Answer Man: We’ve gone down a rabbit hole trying to find Sears homes still standing across the United States. As it turns out, there was one built in Springfield. We were wondering if you know of this home, or could do some Pokin Around to find out more. — Tia Bowers, of Springfield
Tia sent me a link to a website about Sears homes, which were entire houses ordered from catalogs and shipped all over the country.
Tia’s search apparently is for a specific model of Sears home: model No. 177.
It is based on this Sears ad for the model, which states in the lower right corner that one has been built in Springfield.
I know of one documented Sears home in Springfield; it’s on West Webster Street, but it is not model No. 177.
In reporting this story, a source has told me of a second Sears home, but it was demolished. It was at National and Sunshine. On the other hand, a second source, real estate agent Richard Crabtree, assures me it was not a Sears house. I’ll explain later.
Regardless, believe it or not, between 1908 and 1940, Sears, Roebuck and Co. had a Modern Homes unit that sold house kits. The company sent by train just about everything needed to build your own home.
Some 70,000 to 100,000 Sears homes were constructed, most of them east of the Mississippi.
They sold for $250 to more than $5,000 and the parts were typically shipped in 30,000 pieces in boxcars. They came with a 75-page instruction manual and included 750 pounds of nails and 27 gallons of paint and varnish.
Some Sears homes are multi-story; some made of brick
Some buyers enlisted friends and family to build them, similar to an Amish barn raising.
Others hired carpenters and other tradespeople.
An estimated 370 to 450 designs were available, from Cape Cods to bungalows to Colonials. After production ended, Sears destroyed its sales records, which makes it difficult to track them down today.
It’s believed most people living in a Sears home don’t know it was built from a kit.
One thing I’ve learned about Sears homes is that you would never imagine what can be erected from a kit. Many are multi-story, and I’ve seen photos of Sears homes made of brick.
One Sears home, for sure, is on Webster Street
The one home in Springfield I know for sure is a Sears home is at 619 W. Webster St.
The News-Leader did a story on the home in 1984.
It was purchased by postal clerk Homer J. Leeper and his wife Edith L. in 1911 or 1912, the story states. It has two stories and seven rooms.
This is a documented, for-sure Sears home because Leeper was so pleased with the house that he wrote a letter to Sears and the company put it in its fall 1913 catalog.
The house was priced at $916 and Sears estimated total construction costs at $1,870, when labor, cement, brick and plaster were added. Fun fact, that same house was recently listed for sale for nearly $150,000 in 2022, according to Zillow.
The Leepers owned it until 1926.
I drove by Monday to take a photo of the house and spoke briefly to current owner Kristen King. She says the former owner told her it was a Sears home.
King has owned it about 8 months. She says the house is in good shape.
“It kind of squeaks and stuff, but it’s over 100 years old.”
Where is the Model No. 177 Sears home?
Jane Ann Johnson, who was once involved with the Greene County Historical Sites Board, tells me the house formerly at 1755 S. National Ave. was a Sears kit home.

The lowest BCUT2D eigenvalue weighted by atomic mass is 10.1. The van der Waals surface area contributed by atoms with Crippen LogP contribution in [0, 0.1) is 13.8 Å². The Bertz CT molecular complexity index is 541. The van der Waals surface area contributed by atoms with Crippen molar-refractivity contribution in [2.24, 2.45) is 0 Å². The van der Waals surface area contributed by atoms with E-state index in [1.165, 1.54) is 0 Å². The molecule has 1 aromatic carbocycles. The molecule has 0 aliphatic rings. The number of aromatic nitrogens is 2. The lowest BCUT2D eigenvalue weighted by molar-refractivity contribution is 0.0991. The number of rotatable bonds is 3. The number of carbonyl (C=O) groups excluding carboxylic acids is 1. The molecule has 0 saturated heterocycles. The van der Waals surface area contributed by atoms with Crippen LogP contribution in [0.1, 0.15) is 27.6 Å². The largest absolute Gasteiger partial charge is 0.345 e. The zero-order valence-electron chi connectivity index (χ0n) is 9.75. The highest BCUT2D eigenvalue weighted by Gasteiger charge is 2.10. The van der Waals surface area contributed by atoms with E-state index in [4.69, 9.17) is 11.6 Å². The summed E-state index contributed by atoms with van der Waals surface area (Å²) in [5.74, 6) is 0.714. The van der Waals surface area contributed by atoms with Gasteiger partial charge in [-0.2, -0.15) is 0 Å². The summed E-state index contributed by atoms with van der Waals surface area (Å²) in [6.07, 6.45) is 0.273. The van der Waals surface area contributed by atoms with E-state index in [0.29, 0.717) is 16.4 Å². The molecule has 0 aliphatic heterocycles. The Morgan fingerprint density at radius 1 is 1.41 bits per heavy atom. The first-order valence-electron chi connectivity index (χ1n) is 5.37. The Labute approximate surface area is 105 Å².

Yes, that house.
It’s the one that once was at National and Sunshine until it was demolished Oct. 4 by the development company that bought it, Be Kind & Merciful. She says she was told it was a Magnolia model.
Johnson believes it was a Sears house because Dr. Robert Flanders, emeritus professor of history at Missouri State University, told her so.
Flanders helped create the Center for Ozark Studies, now called the Ozarks Studies Institute, and served as its director. He died in December at 91.
Johnson is not saying the house demolished was necessarily Sears Model No. 177. In fact, it does not look like that model.
But she certainly believes it was a Sears home.
Tracking Sears homes is a ‘great mystery’
Richard Crabtree, a Murney real estate agent who publishes the Facebook page Springfield, Missouri History, Landmarks & Vintage Photography, says it was not a Sears home.
He says the home (the once that has been demolished) was built by J.F. Sawyers.
According to online records with the Greene County Assessor’s office, the house once at Sunshine and National was built in 1930.
Positively identifying Sears kit homes is no easy task, Crabtree says.
“Trying to trace Sears homes in Springfield has just been an absolute nightmare,” Crabtree says. “It has always been a great mystery.”
One obstacle is that several companies — not just Sears — sold house-building kits, including Montgomery Ward.
The companies’ designs, styles and models were similar.
In addition, he says, some customers bought a Sears kit and then added personal touches during construction.
One clue used to be the “S” doorknobs
Crabtree says one telltale sign that a home was made from a Sears kit used to be that the doorknobs had a distinctive “S” on them similar to the “S” in “Sears.”
But most of those who owned a Sears home, Crabtree says, took the S doorknobs with them when they sold the house.
He suspects that if there are more Sears homes in Springfield they are likely in the Rountree neighborhood because its of proximity to the railroad tracks.
“The parts could fill up an entire boxcar,” he says.
This is Answer Man Column No. 40.